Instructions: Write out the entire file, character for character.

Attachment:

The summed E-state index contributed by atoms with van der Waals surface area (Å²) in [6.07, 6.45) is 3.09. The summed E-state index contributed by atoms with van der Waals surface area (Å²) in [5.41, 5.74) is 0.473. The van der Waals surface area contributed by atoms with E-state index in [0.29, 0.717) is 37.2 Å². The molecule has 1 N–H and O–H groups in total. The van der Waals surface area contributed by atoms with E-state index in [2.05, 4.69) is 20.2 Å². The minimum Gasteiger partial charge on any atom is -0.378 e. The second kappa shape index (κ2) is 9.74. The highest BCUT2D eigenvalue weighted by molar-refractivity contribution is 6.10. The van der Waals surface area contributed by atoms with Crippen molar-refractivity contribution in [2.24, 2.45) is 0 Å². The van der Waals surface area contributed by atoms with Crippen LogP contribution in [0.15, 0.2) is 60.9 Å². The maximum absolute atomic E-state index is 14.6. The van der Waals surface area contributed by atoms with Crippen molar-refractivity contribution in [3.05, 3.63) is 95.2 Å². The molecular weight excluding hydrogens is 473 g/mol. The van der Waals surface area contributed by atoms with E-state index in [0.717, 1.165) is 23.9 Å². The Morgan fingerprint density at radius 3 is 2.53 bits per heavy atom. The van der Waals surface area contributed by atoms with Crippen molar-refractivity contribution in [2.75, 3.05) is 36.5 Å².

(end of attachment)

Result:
The summed E-state index contributed by atoms with van der Waals surface area (Å²) in [6.07, 6.45) is 3.09. The summed E-state index contributed by atoms with van der Waals surface area (Å²) in [5.41, 5.74) is 0.473. The van der Waals surface area contributed by atoms with E-state index in [0.29, 0.717) is 37.2 Å². The molecule has 1 N–H and O–H groups in total. The van der Waals surface area contributed by atoms with E-state index in [2.05, 4.69) is 20.2 Å². The minimum Gasteiger partial charge on any atom is -0.378 e. The second kappa shape index (κ2) is 9.74. The highest BCUT2D eigenvalue weighted by molar-refractivity contribution is 6.10. The van der Waals surface area contributed by atoms with Crippen molar-refractivity contribution in [2.24, 2.45) is 0 Å². The van der Waals surface area contributed by atoms with Crippen LogP contribution in [0.15, 0.2) is 60.9 Å². The maximum absolute atomic E-state index is 14.6. The van der Waals surface area contributed by atoms with Crippen molar-refractivity contribution in [3.05, 3.63) is 95.2 Å². The molecular weight excluding hydrogens is 473 g/mol. The van der Waals surface area contributed by atoms with E-state index in [0.717, 1.165) is 23.9 Å². The Morgan fingerprint density at radius 3 is 2.53 bits per heavy atom. The van der Waals surface area contributed by atoms with Crippen molar-refractivity contribution in [2.75, 3.05) is 36.5 Å².